Like SAML, before OAuth2 can be used, the Client and the Resource server must exchange some data with the Authorization server. At a minimum, they obtain a client ID and secret from the Authorization server and agree to the endpoints to call to get specific information.
OAuth2 is very flexible and provides a Client with a number of flows, known as grants, to get an access token. Which grant to use mostly depends on the Client type (mobile app, native app, web client, etc.) and the overall security requirements. Perhaps the most common is the Authorization Code grant, which applies when the Client application that needs to access a user’s resource is a regular Web app. The following briefly describes the interactions between the Client, the Resource server, and the Authorization server in this grant:
The Client redirects the user to the Authorization server requesting authorization to access the user’s resource with specific scopes.
The Authorization server performs an interactive login with the user, who also confirms they grant the permissions for the specified scopes.
The Authorization server redirects the user to the Client’s endpoint with a single-use Authorization Code.
The Client authenticates with the Authorization server and exchanges the Authorization Code for an access token.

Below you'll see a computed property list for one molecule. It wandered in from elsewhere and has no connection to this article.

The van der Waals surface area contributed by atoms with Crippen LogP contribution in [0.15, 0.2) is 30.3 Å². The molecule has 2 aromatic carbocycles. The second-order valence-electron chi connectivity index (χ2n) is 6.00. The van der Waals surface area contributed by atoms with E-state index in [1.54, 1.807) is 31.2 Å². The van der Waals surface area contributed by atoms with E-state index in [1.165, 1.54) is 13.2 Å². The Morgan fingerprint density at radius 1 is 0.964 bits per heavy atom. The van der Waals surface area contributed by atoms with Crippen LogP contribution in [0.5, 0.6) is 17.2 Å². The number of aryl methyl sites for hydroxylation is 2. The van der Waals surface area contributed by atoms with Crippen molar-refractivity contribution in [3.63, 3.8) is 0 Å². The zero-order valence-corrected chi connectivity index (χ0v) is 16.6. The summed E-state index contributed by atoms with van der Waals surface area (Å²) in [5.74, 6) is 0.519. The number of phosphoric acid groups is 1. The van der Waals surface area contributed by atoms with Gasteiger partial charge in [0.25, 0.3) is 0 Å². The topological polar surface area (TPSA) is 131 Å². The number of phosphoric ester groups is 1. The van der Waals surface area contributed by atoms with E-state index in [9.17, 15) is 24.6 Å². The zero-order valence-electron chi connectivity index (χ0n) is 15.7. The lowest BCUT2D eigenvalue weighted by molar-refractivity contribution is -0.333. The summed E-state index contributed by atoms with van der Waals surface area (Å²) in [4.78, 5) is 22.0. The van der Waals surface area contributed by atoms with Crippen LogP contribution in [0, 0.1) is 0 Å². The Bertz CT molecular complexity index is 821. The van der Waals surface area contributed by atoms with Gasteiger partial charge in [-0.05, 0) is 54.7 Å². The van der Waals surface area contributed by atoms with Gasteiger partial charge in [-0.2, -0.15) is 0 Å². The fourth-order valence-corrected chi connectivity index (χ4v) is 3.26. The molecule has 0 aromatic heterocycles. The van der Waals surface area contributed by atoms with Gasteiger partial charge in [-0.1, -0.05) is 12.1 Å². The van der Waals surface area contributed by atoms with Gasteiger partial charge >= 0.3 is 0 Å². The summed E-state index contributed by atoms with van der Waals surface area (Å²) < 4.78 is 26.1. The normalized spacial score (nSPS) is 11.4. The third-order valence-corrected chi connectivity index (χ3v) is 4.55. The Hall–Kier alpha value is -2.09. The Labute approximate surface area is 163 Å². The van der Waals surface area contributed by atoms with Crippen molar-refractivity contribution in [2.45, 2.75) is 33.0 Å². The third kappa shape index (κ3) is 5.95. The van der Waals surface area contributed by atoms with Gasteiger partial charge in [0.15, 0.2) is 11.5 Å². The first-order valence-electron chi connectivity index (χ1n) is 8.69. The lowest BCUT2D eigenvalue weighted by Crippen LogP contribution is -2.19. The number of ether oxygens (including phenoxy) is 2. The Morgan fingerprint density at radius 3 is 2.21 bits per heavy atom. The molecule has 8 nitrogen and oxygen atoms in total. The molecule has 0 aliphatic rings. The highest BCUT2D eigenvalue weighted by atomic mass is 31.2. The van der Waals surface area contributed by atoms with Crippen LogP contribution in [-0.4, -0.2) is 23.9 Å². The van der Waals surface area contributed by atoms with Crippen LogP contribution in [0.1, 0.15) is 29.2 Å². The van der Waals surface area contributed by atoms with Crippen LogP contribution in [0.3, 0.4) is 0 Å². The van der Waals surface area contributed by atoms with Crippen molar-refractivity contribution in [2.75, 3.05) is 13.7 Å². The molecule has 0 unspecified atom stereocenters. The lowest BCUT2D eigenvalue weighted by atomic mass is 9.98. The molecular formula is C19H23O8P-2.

With the access token, the Client requests the user’s resource from the Resource server.
SAML supports Single Sign-On while also supporting authorization by the Attribute Query route. OAuth is focused on authorization, even if it is frequently coerced into an authentication role, for example when using social login such as “sign in with a Facebook account”. Regardless, OAuth2 does not support SSO.
From a technical point of view, SAML defines a token format, its encryption is complicated, and the size of the exchanged messages is significant. In contrast, OAuth2 doesn't use any message encryption (it relies on HTTPS) and doesn't define a token format.
The attraction of OAuth2 lies in the ease of use and flexibility: it can be used in mobile devices, smart devices (e.g., smart TVs), Web apps, single-page apps, and so on. Many libraries are available to facilitate the integration process with different client types and service providers. SAML, in contrast, wasn’t designed with these modern applications in mind, making it more difficult to use on these systems. It is commonly used with traditional Web apps.
SAML is typically used for SSO in government and enterprise applications (identity management), where backend system processing of XML is commonplace. Many government citizen ID schemes (e.g., UK Verify) are SAML based.
OAuth2 is widely used in consumer and enterprise applications, both in authorization and authentication roles. It is typically used to authorize access to RESTful APIs, where its use of access tokens makes it simple and attractive.
Keep reading at our Intro to IAM page to explore more topics around Identity and Access Management.